Two years ago, I found myself driving up to Greenville, South Carolina with one Alrinthea Faye Carter. For some reason I no longer remember, I’d stopped by Darren Linvill’s house prior to the drive up. He took one look at me and said, “Why do you look nice?” This is the benefit of best friends. We needn’t beat around the bush. His wife, Claiborne, was rather mortified and tried to say something to smooth over the moment, but I said, “No, he’s right. I do look nice and yes, it’s weird. I am going to a party in Greenville. A comedian party.” I’m not positive, but this may have led into Darren’s earliest threat/warning about the pending demise of our friendship.
In the car with Al, we debated what the party was going to be like. We considered ourselves queens of Clemson, to be sure, but the big fancy city of Greenville? That was a whole ‘nother thing. (Subsequently, Al moved to Greenville and took over the city by force after a massive charm offensive. It was truly a blitzkrieg of charm, you guys.) Michael Robinette was the host of the shindig and I was brand spanking new to comedy. I’d been getting onstage for only a month and was frankly surprised I was invited. Memories of schoolyard bullies firmly intact, I thought there was a good chance the boys would be mean to the new kid and I’d leave early.
But that’s not what happened. Instead, I met awesome people like Amanda Holcombe and Nick Murphy, Andy Cummins and Art Sturtevant. We all talked and laughed and so many of the people there spoke my language. It was crazy. I’d met other mes. I thought I was the only me, but that wasn’t so, there were lots of mes. They didn’t look like me, but they were mes. To be sure, they were mes. At a certain point in the evening, Cody was pressed into speaking. He recited a typical host introduction. “Tonight, we’re pleased to have at the Coffee Underground theater a wonderful comic, put your hands together for Cody Hughes.” It was weird and strangely hilarious, which sort of sums up Cody.
Later, around a campfire, somehow the fact I love horse racing came up and I bragged about my extensive trivia knowledge on the subject. Nick Murphy popped up with, “What’s the story of the 1979 Belmont?” Which, of course, happened to be one of the most dramatic Belmonts in history, with Ronnie Franklin – or a safety pin! – sabotaging the great Spectacular Bid, allowing underdog Coastal to grab the victory. Halfway through the story, I realized I was talking about horse racing and I needed to shut up, so I shut up. Somebody said, “No, finish, I want to know what happened.” And there was a sudden feeling of – I am around friends. I have found my tribe. It took 36 years, but better late than never.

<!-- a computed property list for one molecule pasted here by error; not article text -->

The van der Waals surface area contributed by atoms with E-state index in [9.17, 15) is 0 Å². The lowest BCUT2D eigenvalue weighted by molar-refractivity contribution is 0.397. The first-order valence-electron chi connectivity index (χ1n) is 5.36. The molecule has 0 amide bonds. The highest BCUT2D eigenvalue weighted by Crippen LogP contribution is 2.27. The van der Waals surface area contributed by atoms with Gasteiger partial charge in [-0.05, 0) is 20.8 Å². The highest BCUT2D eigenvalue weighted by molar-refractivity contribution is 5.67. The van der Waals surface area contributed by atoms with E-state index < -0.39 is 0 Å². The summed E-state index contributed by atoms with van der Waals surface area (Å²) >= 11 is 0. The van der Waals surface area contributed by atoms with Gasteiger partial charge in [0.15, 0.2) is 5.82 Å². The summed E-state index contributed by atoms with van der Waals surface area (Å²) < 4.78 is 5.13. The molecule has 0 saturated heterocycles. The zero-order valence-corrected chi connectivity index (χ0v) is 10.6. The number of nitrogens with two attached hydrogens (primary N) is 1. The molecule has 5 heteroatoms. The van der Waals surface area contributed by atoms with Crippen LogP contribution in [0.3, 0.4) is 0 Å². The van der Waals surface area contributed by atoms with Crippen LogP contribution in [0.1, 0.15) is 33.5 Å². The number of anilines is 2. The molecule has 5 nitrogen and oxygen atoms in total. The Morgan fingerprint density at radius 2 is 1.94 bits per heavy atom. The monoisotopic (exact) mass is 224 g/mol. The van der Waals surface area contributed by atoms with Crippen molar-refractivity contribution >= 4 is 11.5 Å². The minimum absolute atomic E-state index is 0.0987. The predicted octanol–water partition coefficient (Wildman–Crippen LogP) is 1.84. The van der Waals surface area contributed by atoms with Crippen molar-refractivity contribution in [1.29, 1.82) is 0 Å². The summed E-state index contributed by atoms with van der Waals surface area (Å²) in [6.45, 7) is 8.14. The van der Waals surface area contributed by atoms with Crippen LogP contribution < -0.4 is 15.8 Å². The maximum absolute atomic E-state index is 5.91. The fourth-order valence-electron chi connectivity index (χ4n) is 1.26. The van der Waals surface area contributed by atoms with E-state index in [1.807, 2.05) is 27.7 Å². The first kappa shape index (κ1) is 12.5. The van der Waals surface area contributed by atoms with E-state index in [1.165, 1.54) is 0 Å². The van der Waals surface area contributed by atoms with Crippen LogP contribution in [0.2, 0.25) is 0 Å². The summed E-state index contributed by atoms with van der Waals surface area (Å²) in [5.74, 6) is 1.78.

I remember on the drive home, Al said, “That was kind of weird. Instead of talking, people just sort of stood in circles and did bits at one another, hoping for laughs.” I was like, “AND IT WAS THE BEST THING EVER!” I’d so much rather stand around in a circle and try to find the funny than, you know, communicate. Communication can be a bummer, man. Comedy – never a bummer. Opposite of a bummer, in fact. I exaggerate, of course. Communication has its place. But so does comedy. And comedians put it where it belongs – front and center.
To be honest, I am not wholly a comedian. I am not fully a member of the tribe. If I was, I would never have written screenplays and novels to begin with. There are true, 100% stand-up comics out there, Cody Hughes being one of them, and they are a breed apart. But I have a deep love and appreciation for them, and they are very nearly mes. Even closer are comics like Fray Forde, who are creative jack-of-all-trades. Fray Forde can write the hell out of a short film, let me tell you what, and kill it on stage.
And so, Cody Hughes birthday means a lot to Cody, his mother, his father, his sister, possibly extended family members, and close friends, of whom I believe Cody has as many as three, but outside those people I doubt there’s anyone who celebrates Cody’s birthday as much as I do. Another comic, Elizabeth Brooks, recently posted on Facebook that she’d been doing comedy for one year. A non-comic (or as comedian Becca Steinhoff would call him, a “muggle”) questioned Brooks, asking why comics pay such close attention to their comedy anniversaries. I don’t know how Elizabeth replied to his comment, but for me, the last Monday in January, and just as importantly, Cody Hughes’ birthday, are markers of the beginning of a new life. When you wander through the wardrobe door and find Narnia, it’s a date worthy of note.